Our analysis adds that those living in more deprived areas on application (indicated by higher IMD quintile) also had significantly weaker performance on the SJT. An inverse pattern was seen for the type of secondary school attended. Those attending fee-paying schools performed significantly more weakly on the EPM decile, the EPM total and the total UKFPO score, but not the SJT, than those attending other types of school. (note that being in receipt of a UKCAT bursary was not significant but the numbers were so small (1.8%) that affected the statistical analysis). SJTs have been proposed as ‘fairer’ than academic and cognitively oriented assessment tools but close investigation of the literature highlights that, to date, studies of SJT fairness have looked mostly at ethnicity and gender.42 ,44–46 With the exception of Lievens et al,47 this is the first study to include measures of social class in the analysis of SJT performance. Our findings do not indicate a clear pattern of performance or that the SJT under study is any less affected by socioeconomic variables than more traditional assessments, but this clearly needs further investigation looking across cohorts and groups.
Those attending fee-paying schools performed significantly more weakly on the EPM decile, the EPM total and the total UKFPO score, but not the SJT, than those attending other types of school. This reflects the UKCAT-12 finding that those students coming from secondary schools where pupils tend to have higher preadmission grades do worse in first year at medical school.21 We are not sure why this is the case but one possibility, according to McManus et al,21 is higher-achieving secondary schools achieve their results in part by supporting students in ways which do not generalise or transfer to university where such support is not present. Interestingly, these data confirm that secondary school and IMD indicate or measure different factors, and add to the ongoing conversation about problems with all measures of SES.48 ,49 Moreover, given that UKFPO selection is obviously a competitive process, do lower scores on the various outcome measures mean that those medical students graduating from lower socioeconomic backgrounds may be less likely to get their first choice of programme? We need to follow-up this cohort, to investigate what this difference means in reality.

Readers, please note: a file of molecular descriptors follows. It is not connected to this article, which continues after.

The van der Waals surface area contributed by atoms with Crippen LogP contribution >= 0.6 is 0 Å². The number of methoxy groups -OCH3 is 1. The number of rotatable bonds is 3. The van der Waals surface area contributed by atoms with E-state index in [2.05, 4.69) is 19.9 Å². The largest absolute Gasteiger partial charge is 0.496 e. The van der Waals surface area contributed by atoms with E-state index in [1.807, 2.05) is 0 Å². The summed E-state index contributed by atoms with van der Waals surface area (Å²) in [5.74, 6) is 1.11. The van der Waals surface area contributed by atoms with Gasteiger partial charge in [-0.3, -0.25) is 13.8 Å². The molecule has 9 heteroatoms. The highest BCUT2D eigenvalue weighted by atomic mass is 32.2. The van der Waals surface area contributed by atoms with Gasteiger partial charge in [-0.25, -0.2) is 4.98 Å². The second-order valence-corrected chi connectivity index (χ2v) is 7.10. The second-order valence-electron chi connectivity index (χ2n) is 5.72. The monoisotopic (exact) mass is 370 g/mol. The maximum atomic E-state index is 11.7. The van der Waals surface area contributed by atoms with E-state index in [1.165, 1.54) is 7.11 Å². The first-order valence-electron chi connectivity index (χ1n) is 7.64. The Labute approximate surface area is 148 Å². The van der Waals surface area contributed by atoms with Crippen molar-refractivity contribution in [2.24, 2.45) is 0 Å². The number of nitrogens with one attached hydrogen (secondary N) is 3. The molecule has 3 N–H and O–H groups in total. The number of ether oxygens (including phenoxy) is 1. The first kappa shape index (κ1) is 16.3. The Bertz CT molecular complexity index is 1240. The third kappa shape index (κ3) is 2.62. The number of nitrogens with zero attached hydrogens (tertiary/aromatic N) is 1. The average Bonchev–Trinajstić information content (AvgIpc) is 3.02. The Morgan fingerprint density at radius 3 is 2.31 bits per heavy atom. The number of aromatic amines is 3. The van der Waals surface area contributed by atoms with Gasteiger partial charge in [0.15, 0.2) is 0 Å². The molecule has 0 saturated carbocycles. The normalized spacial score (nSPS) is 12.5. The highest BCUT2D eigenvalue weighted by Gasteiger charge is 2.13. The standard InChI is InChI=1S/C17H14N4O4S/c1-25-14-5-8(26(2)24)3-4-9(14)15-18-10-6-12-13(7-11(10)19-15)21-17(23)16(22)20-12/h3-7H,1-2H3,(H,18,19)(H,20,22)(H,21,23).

The strengths of this study are its large-scale, the integration of databases held by different agencies and its focus on the time of exit from medical school and selection to the next stage of postgraduate training in the UK. As with any study, there are limitations with this study. We have no way of knowing how the UKCAT was used to select the students in this sample, but it is likely that it was used in different ways by different medical schools.27 The study is restricted to medical school entrants and, therefore, it cannot look more generally at how social and other factors relate to educational attainment and UKCAT performance in the entire set of medical school applicants. Only medical students who were accepted into medical school and were in final year in 2013 are included in this study but UKCAT routine data indicates that there was no difference in UKCAT scores in population of those applying to medicine versus those who made it to final year, indicating that our sample is representative. The analysis also considers only simple predictor–outcome correlations. The outcome measures used—the UKFPO EPM and SJT are relatively new. However, we do have some indicators of their psychometric properties—predictive validity studies of the UKFPO SJT are just emerging, with the evidence indicating that higher SJT scores are associated with higher ratings of performance in foundation training.43 While we do not know the reliability or predictive validity of the EPM and performance postmedical school, and, this necessitates caution when interpreting our findings, the wider literature indicates that performance in medical school exit examinations can predict performance in examinations during training.21 ,50 ,51 This requires follow-up, which will now be possible via the advent of the UK Medical Education Database (UKMED: http://www.ukmed.ac.uk/).